Navigating Boundaries

Why is it harder to set boundaries with some people than it is with others? Have you experienced this? For me, it’s usually with a particular friend or boyfriend who I am rooting for as they struggle with hardships. I can see their potential. I can see their goodness. I can see that times are just really hard for them, so, if asked for help, I usually say yes. Can you relate? But the longer I help someone in need and see the extent to their crisis or struggle, the less likely I am to speak up about my needs. When I swallow what I need and am always available to help someone, that person loses respect for me, ironically while they may be asking for even more of me. And if this goes on for any length of time, say a person doesn’t get better or can’t support themselves, or becomes aggressive, needier, or abusive, I’ve teetered into really unhealthy territory. I’ve crossed over into co-dependency, when I should have set a boundary. (Sadly, I’ve had therapy for co-dependency and read many books on the topics too. Melody Beattie’s Codependent No More is amazing btw!) Clearly, I still have a lot to learn.

With certain people I can start to feel nervous or guilty just trying to say what I need to say, or do what I need to do. That’s because a pattern got set of me always being there for them and now that I’m aware of it, it upsets the dynamic of the relationship, even if it’s an unhealthy one. These people trigger my upbringing because I can anticipate getting yelled at, guilted or manipulated or abandoned, or all of the above, as punishment for voicing my feelings. So fear of being yelled at or abandoned is real for me. Even though I wanted to avoid these two things in my relationships, for most of my life, I attracted them. (But that’s another post, maybe!) I remember vividly being yelled at by an ex-boyfriend because I dared to stop during a road trip to go to a Target to buy tampons. It was a busy Target, I admit. The lines were insane, plus I had to find a bathroom and then get a drink in order to take a few Motrin. With traffic being bad, I was likely 45 minutes off schedule for arrival. The inconvenience of me not arriving at our weekend destination on time in order to help him unload his car and help settle a family member, out-surpassed my cramping and desperate need to ensure I wouldn’t soil my clothes. I was yelled at in front of others when I arrived. I should have turned around and drove home that evening. Lets just say it was an eye-opening New Years Eve for me. I set New Year’s Eve intentions to follow my dreams without guilt or fear of abandonment. Who knew that one incident set me on a course to write my book and begin yoga teacher training? The Universe gives me the lessons I need, if I pay attention, and if I’m willing to open my heart, to change. I didn’t yell back at my ex-boyfriend. I just asked to go my room and I journaled, meditated and set my mind to stop neglecting my needs.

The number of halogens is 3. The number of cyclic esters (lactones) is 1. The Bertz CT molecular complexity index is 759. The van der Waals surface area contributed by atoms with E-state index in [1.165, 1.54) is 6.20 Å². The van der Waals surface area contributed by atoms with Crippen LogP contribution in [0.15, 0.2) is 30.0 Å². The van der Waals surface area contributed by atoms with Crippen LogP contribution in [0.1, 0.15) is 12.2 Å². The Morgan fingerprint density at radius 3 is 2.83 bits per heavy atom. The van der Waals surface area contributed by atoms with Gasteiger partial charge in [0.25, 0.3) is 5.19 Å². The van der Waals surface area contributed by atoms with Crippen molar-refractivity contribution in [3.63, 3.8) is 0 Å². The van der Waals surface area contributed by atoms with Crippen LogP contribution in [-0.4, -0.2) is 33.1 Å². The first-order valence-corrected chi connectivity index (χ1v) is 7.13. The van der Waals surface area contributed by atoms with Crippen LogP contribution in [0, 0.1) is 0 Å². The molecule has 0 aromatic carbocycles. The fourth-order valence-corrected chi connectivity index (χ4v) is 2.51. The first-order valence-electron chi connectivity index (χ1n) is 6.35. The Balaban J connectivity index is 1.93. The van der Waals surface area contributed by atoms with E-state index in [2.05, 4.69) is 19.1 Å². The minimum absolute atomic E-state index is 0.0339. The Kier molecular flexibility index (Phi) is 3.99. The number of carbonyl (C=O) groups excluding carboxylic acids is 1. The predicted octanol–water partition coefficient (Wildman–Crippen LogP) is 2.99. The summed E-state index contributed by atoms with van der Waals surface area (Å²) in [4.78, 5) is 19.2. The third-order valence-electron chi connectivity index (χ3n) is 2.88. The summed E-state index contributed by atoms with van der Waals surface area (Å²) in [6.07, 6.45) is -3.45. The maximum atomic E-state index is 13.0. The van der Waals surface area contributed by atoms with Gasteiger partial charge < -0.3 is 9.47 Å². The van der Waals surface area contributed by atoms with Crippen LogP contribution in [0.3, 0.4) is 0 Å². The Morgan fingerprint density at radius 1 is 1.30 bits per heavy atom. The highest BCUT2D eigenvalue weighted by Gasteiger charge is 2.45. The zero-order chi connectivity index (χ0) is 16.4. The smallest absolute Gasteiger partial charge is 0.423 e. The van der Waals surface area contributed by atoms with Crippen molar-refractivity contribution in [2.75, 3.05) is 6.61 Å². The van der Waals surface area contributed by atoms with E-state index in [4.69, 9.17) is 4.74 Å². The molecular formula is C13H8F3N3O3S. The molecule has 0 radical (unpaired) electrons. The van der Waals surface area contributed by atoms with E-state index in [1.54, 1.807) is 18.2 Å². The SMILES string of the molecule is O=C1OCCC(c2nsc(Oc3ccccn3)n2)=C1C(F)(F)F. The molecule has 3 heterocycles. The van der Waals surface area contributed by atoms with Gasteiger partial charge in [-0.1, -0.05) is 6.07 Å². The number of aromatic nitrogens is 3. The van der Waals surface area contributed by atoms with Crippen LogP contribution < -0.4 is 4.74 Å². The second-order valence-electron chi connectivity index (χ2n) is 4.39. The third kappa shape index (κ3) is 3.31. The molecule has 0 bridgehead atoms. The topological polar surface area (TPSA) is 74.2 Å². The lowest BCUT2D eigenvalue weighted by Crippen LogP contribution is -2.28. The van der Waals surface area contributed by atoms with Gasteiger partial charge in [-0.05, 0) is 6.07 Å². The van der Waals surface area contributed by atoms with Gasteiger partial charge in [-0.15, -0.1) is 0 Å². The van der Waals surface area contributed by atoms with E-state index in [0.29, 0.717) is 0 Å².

But sometimes I cha-cha in life. I take two steps forward, think I’ve got the dance down, and land one thudding step back. It’s okay. I’m learning to set boundaries, even if I don’t say what’s on my mind always in the moment. Sometimes I opt for peace, especially if another person might not be open to hearing what I have to say without getting angry. I can set a boundary without saying a word. I can just distance myself, not always be available, not answer every text. (Folks in LA have that one down!) But it doesn’t feel respectful with someone I really care about. That’s when I often stumble. When I care, I can ask for space or a boundary by making excuses or justifications or apologies…In the end, it’s not necessary. As a good friend told me, it’s just a matter of me connecting to my heart that is saying I must check in and take care of me, my needs, my family. If a friend can’t respect that, or is angry, or confused about it and wanting to engage in a lot of dramatic banter, I shouldn’t justify myself or try to explain, or make it into a painful dialogue, no matter how much I love them. I shouldn’t have to. The lesson for me,is to speak my truth earlier, in the moment, regardless of how the other person responds. As long as I am kind and coming from a heart-felt place, it will all work out exactly as it is meant to.

If you can relate to any of what I just said, then this article “What are Healthy Boundaries” by Sharon Martin is for you. I love her list here, that I am re-posting, as it simplifies and clarifies what healthy boundaries should feel like:

healthy-boundaries-2

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2 responses to “Navigating Boundaries

  1. yes laura yes! love that you’re taking care of yourself…thank you for sharing!

  2. Thank you! You mean so much to me! Love You! X

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